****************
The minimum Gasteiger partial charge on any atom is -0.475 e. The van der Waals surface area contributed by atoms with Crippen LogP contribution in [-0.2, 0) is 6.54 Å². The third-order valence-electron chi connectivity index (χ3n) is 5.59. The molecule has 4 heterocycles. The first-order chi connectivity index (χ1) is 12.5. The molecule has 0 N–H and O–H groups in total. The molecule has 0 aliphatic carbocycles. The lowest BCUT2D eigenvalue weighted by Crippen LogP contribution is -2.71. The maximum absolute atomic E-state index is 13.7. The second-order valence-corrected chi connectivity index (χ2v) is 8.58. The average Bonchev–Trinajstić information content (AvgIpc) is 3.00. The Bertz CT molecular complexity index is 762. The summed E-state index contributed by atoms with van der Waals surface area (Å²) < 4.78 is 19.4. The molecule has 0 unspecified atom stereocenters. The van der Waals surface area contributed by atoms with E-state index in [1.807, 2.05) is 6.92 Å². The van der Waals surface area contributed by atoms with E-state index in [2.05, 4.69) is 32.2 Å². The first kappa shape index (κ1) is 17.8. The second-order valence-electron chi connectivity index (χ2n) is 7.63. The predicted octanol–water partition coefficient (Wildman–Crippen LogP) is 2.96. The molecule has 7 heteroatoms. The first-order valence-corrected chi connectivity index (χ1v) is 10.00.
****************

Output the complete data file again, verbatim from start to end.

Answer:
The minimum Gasteiger partial charge on any atom is -0.475 e. The van der Waals surface area contributed by atoms with Crippen LogP contribution in [-0.2, 0) is 6.54 Å². The third-order valence-electron chi connectivity index (χ3n) is 5.59. The molecule has 4 heterocycles. The first-order chi connectivity index (χ1) is 12.5. The molecule has 0 N–H and O–H groups in total. The molecule has 0 aliphatic carbocycles. The lowest BCUT2D eigenvalue weighted by Crippen LogP contribution is -2.71. The maximum absolute atomic E-state index is 13.7. The second-order valence-corrected chi connectivity index (χ2v) is 8.58. The average Bonchev–Trinajstić information content (AvgIpc) is 3.00. The Bertz CT molecular complexity index is 762. The summed E-state index contributed by atoms with van der Waals surface area (Å²) < 4.78 is 19.4. The molecule has 0 unspecified atom stereocenters. The van der Waals surface area contributed by atoms with E-state index in [1.807, 2.05) is 6.92 Å². The van der Waals surface area contributed by atoms with E-state index in [2.05, 4.69) is 32.2 Å². The first kappa shape index (κ1) is 17.8. The second-order valence-electron chi connectivity index (χ2n) is 7.63. The predicted octanol–water partition coefficient (Wildman–Crippen LogP) is 2.96. The molecule has 7 heteroatoms. The first-order valence-corrected chi connectivity index (χ1v) is 10.00.